Deepfakes – AI-generated videos and pictures of people – are becoming more and more realistic. This makes them the perfect weapon for disinformation and fraud.
But while you might consciously be tricked by a deepfake, new evidence suggests that your brain knows better. Fake portraits cause different signals to fire on brain scans, according to a paper published in Vision Research.
While you consciously can’t spot the fake (for those playing at home, the face on the right is the phony), your neurons are more reliable.
“Your brain sees the difference between the two images. You just can’t see it yet,” says co-author Associate Professor Thomas Carlson, a researcher at the University of Sydney’s School of Psychology.
The researchers asked volunteers to view a series of several hundred photos, some of which were real and some of which were fakes generated by a GAN (a Generative Adversarial Network, a common way of making deepfakes).
One group of 200 participants was asked to guess which images were real, and which were fake, by pressing a button.
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A different group of 22 participants didn’t guess, but underwent electroencephalography (EEG) tests while they were viewing the images.
The EEGs showed distinct signals when participants were viewing deepfakes, compared to real images.
“The brain is responding different than when it sees a real image,” says Carlson.
“It’s sort of difficult to figure out what exactly it’s picking up on, because all you can really see is that it is different – that’s something we’ll have to do more research to figure out.”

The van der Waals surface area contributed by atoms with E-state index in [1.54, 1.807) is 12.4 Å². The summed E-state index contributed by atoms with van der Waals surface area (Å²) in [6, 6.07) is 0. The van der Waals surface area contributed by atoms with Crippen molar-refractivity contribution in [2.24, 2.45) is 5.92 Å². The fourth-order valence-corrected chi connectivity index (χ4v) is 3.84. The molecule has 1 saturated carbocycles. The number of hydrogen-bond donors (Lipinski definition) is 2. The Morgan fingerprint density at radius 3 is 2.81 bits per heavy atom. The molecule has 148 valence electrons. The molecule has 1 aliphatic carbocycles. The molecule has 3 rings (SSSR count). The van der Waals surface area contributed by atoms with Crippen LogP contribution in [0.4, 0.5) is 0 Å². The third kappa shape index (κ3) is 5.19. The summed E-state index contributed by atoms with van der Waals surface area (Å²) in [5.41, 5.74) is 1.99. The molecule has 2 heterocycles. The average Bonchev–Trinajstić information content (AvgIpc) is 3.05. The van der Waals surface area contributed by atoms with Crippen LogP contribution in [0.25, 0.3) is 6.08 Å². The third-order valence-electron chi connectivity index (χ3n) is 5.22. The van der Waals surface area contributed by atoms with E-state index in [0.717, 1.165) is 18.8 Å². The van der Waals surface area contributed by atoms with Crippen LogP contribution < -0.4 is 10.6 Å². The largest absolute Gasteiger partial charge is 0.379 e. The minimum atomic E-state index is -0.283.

The EEG scans weren’t foolproof: they could only spot deepfakes 54% of the time. But that’s significantly better than the participants who were guessing consciously. People only found deepfakes 37% of the time – worse than if they’d just flipped a coin.
“The fact that the brain can detect deepfakes means current deepfakes are flawed,” says Carlson.
“If we can learn how the brain spots deepfakes, we could use this information to create algorithms to flag potential deepfakes on digital platforms like Facebook and Twitter.”
It could also be used to prevent fraud and theft.
“EEG-enabled helmets could have been helpful in preventing recent bank heist and corporate fraud cases in Dubai and the UK, where scammers used cloned voice technology to steal tens of millions of dollars,” says Carlson.
“In these cases, finance personnel thought they heard the voice of a trusted client or associate and were duped into transferring funds.”
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But this is by no means a guarantee. The researchers point out in their paper that, even while they were doing the research, GANs got more advanced and generated better fake images than the ones they used in their study. It’s possible that, once the algorithms exist, deepfakers will just figure out ways to circumvent them.
“That said, the deepfakes are always being generated by a computer that has an ‘idea’ of what a face is,” says Carlson.
“As long as it’s generating these things from this ‘idea’, there might be just the slightest thing that’s wrong. It’s a matter of figuring out what’s wrong with it this time.”
Ellen Phiddian is a science journalist at Cosmos. She has a BSc (Honours) in chemistry and science communication, and an MSc in science communication, both from the Australian National University.
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